Friday, July 07, 2006


Existential Friday: End of Part One

B and I recently watched the two-DVD set of No Direction Home, Scorcese's documentary of Bob Dylan's transformation from folk to rock singer.

Old news -- the film has long been moved out of the "new releases" section of the video store. And if you're a Bob Dylan maven, pretty much everything in it is apparently old news.

For me -- a Bob Dylan fan but not a maven -- it's fascinating. I love the images of Greenwich Village circa 1960, the back-story of the music industry as it transitioned from popular 1950s crooners into (ultimately) Rock, the original footage of both live and studio performances by Dylan, home movies of Hibbing, Minnesota, and great interviews with era musicians.

Most of all, I love the interview footage with Dylan himself, which I'd never seen anywhere. You're tempted to say, looking at this wrinkled 60-something imp with the graying mop of curly hair, that he's wasted, a shadow of his former self. And yet he's his old self. I mean, isn't his former self a shadow?

I'm totally on board with the idea that Dylan is, or was, a genuis. To me, he had a genius for words that are shallow and deep at the same time. He would purposely strive for the resonant phrase that is vague enough to be meaningful to everybody, and then laugh at you for finding meaning in it. The most repetitive theme in a lifetime of interviews is him "debunking" interpretations of his lyrics (or, analogously, of his choice of the name "Dylan").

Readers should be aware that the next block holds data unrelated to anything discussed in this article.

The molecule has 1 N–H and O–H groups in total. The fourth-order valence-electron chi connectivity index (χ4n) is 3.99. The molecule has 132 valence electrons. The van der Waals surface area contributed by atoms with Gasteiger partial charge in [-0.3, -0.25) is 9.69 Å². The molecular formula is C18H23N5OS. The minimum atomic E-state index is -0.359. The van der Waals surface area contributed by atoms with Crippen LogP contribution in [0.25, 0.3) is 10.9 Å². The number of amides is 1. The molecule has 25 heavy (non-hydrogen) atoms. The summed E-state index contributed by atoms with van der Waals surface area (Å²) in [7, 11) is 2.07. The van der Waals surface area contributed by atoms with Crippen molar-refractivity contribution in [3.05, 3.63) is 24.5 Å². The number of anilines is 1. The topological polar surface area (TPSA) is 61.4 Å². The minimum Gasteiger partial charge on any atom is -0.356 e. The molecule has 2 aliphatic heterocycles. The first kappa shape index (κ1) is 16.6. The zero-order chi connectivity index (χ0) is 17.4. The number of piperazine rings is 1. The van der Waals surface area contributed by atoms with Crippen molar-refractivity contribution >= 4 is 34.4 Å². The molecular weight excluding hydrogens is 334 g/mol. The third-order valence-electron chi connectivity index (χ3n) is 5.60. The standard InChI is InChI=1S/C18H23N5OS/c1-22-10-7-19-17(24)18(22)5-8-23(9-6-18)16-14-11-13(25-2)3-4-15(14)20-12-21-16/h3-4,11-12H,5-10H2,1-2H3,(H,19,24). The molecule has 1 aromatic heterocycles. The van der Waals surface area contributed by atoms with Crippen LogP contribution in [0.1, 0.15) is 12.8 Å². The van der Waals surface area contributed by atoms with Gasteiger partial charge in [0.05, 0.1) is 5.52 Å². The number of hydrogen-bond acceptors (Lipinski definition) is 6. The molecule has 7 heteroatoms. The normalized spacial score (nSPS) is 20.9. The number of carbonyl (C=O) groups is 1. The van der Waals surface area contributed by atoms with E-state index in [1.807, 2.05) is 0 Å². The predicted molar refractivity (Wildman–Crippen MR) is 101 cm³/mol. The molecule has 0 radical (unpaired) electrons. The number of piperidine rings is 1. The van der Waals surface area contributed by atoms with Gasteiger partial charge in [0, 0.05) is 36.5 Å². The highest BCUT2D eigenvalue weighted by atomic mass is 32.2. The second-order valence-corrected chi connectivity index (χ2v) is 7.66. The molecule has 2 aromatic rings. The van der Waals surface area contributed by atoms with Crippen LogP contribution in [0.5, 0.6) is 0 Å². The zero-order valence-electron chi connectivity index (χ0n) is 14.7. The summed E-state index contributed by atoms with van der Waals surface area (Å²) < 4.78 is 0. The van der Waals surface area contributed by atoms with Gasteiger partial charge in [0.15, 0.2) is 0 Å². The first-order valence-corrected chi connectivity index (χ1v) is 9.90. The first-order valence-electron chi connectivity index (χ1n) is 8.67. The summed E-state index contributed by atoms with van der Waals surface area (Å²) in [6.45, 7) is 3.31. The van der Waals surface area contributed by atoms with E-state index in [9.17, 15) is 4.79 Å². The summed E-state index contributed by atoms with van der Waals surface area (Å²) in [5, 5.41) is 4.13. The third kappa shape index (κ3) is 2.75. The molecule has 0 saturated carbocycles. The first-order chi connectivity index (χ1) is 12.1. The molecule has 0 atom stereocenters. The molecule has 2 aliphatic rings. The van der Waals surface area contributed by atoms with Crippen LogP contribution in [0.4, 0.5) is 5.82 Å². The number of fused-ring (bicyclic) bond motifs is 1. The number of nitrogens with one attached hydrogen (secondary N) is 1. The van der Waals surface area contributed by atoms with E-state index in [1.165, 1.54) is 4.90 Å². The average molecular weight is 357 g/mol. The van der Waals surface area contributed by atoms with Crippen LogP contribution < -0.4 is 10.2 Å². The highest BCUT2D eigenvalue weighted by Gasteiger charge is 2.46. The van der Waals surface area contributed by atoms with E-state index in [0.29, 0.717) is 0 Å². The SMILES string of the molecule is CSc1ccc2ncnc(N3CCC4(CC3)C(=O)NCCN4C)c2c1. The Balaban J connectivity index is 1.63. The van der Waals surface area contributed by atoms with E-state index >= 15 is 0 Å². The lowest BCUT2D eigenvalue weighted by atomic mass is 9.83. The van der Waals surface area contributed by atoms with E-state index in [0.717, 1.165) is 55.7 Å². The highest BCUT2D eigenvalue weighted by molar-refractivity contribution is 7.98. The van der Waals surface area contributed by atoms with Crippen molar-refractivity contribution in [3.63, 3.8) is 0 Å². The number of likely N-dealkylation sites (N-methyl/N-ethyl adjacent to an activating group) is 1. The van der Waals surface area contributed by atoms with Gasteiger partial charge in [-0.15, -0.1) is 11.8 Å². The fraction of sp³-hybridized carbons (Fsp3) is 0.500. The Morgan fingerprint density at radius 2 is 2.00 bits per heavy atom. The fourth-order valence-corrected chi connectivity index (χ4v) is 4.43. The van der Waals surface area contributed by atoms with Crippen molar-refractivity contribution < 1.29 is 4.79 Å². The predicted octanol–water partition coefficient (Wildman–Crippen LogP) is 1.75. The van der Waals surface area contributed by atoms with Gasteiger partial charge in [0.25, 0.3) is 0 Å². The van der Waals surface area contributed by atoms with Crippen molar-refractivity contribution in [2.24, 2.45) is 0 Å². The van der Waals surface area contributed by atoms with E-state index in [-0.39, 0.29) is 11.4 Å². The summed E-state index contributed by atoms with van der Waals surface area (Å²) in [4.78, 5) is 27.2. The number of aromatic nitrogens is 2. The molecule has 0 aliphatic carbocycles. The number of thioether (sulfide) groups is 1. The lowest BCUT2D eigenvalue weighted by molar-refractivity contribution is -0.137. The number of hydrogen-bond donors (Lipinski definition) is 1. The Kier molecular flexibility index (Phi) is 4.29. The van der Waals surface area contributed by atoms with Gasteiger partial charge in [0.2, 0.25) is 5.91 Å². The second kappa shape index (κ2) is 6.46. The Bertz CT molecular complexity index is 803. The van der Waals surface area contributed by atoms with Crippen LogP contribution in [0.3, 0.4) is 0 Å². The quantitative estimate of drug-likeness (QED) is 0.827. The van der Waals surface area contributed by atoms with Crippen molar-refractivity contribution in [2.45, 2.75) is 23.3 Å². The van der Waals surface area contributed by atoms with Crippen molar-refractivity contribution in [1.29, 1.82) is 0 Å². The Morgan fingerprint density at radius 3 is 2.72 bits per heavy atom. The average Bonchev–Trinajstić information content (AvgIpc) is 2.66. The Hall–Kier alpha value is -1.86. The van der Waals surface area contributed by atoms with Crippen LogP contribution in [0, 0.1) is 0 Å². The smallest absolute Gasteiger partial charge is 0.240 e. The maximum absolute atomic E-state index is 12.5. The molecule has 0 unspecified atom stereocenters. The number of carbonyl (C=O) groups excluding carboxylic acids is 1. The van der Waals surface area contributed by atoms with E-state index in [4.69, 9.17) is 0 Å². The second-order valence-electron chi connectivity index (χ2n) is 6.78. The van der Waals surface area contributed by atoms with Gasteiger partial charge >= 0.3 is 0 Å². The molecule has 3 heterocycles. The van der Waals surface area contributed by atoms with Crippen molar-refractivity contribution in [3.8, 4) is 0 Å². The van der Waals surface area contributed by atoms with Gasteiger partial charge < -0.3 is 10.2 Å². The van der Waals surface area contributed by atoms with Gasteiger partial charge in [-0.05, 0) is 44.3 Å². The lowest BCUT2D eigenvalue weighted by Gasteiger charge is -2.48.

The shallow/deep character, to me, goes a long way toward explaining how a song like Blowin in the Wind can be the most exquisitely meaningful folk song in the world in 1963 and an unplayable cliche less than 10 years later.

What I find endlessly fascinating is the compressed time span for popular music since Dylan hit the scene. Five years is a small fraction of a life -- how much has changed in the past five years of your life? -- yet it's an age in music. Musicians can go from #1 hit to game show host in five years. In the five year span from 1961-66, Dylan goes from his first album, when he records not one original song and indeed has only even written a couple of songs, to accoustic folk icon, to newly-minted electric rock star. It's a whole career.

Though Dylan's career was longer than most popular musicians -- a 13 year run, if you take Blood on the Tracks (1974) to be his last great album -- his star was never higher than when he performed Blowin in the Wind at the Newport Folk Festival in 1963.

The Newport Folk festival marks the "end of part I" of the two-part, two-DVD movie. Arguably, it was the "end of part I" -- the accoustic part -- of Dylan's career. He was 22.

How many parts are there in a life? Just two? I'm pretty sure my part I ended a few years ago. What about yours?

I recently entered part III. Or I'm still in part II, and the credits are rolling. Sometimes it's hard to tell.

Most movie sequels tend to be worse than the original. Fortunately, this needn't be true in real life.
It's not enough to just say that your part one ended a few years ago. We'd like to hear a description of your parts.

As for me, I can't even begin to answer the question about what part of my life I am in. I just want this part that I am in right now -- this midlife crisis part -- to end already.
Tonya, you haven't even BEGUN your mid-life crisis. You're still too young :)

I'm in Part IV or V... I've lost count. I'm certainly in "mid-life" crisis or angst, who can say? But changing careers for the 3rd time certainly.

eyjlzjcy - (eye-jizzle-juicy) (1) the stuff that's usually in the corner of your eye upon awakening, but before it hardens into crust. (2) someone who is very easy on they eye.
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